'China will dictate the future of baseball,' says Cashman, simply. 'The development of the game is where our interest lies and QSL will direct how this happens, their main investment is in the youth of China. We will do whatever we can to help with the exposure [of the game], to help with teaching and help push their efforts in the direction that maybe someday a Chinese national will participate in a New York Yankees World Series.
'If we are to make [baseball] a truly world game we have to get China involved as well.'
Considering the public relations - and financial - disasters that have befallen China pro soccer and basketball leagues over the past decade, you might expect these people to be treading carefully - and they are the first to admit that things will take time. 'But what I think makes baseball different is the game of baseball,' says Levine. 'With the help of QSL and the support of the Chinese government, we are saying, hey, help us grow the game. And we are starting from the very bottom, it is long term.'
And of course the game has the Yankees success to build on.
'I walked around Beijing and you see people with Yankees caps on. You walk around Hong Kong and you see people with Yankees caps on,' says Levine. 'Of course the game will take off faster if we can get someone from China or Hong Kong who has got the talent to be in the major leagues. And the answer to why that will happen is simple - it's a great game.''
And the Yankees have been part of it since the very beginning. Cashman - the man responsible for putting the Yankees roster in place and the man whose every movement is dissected by an often-vicious New York media - says even on this trip he has fielded calls from agents hoping to shop their clients to the Yankees. It's all part of the game.
'It really never stops,' he says. 'The exposure on us is a blessing and a curse. People love the Yankees or they want to beat us.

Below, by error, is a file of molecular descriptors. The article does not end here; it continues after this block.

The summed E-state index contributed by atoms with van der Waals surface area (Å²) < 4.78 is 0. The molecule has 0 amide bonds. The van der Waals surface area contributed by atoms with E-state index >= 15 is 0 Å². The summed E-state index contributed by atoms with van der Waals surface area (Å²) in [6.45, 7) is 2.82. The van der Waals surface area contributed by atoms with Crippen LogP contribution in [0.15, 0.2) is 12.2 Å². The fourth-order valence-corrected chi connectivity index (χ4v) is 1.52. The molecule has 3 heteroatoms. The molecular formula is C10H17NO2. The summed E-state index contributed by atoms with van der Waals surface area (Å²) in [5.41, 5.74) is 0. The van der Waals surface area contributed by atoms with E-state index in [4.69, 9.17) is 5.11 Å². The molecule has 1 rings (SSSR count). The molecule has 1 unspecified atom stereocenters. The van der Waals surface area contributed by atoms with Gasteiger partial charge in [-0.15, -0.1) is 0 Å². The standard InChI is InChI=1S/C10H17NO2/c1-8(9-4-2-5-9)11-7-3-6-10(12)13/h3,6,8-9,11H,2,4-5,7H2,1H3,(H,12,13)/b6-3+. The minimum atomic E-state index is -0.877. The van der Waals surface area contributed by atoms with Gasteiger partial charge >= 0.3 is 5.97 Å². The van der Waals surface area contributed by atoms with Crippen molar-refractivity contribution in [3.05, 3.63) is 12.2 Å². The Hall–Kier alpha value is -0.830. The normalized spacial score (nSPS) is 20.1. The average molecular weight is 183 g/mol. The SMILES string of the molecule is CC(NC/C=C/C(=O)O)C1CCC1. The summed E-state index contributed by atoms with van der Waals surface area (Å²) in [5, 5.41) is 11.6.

'You understand it, it doesn't make it easy. But there is an old saying that goes, 'If you start listening to the fan you are going to be one real soon'. The best I can do is put the team in a position to win.'
The Yankees are looking to the future - to the 2010 season with a new-look roster that has already lost 2009 World Series MVP Hideki Matsui. A tough call to make considering the deal to bring Matsui to New York in 2003 is the one Cashman says he is most proud of through almost 25 years of wheeling and dealing.
'If you get too attached to players you won't be in a position to win,' he says. 'We have to make very difficult decisions with players who have helped us win championships - but we have to move on. You have to make the transitions to move on.
'Some of those moves will work and some won't but that is the job you have to do. And we have a system in place that I trust - I never act on gut instinct.'
Hence the time the Yankees are spending on building up their influence in China.
'It's my understanding that the people who play baseball in China now are very passionate about it,' says Cashman. 'It might be a very small group but as everybody knows in China a very small group might be 20 million so we have every reason to be excited by things.'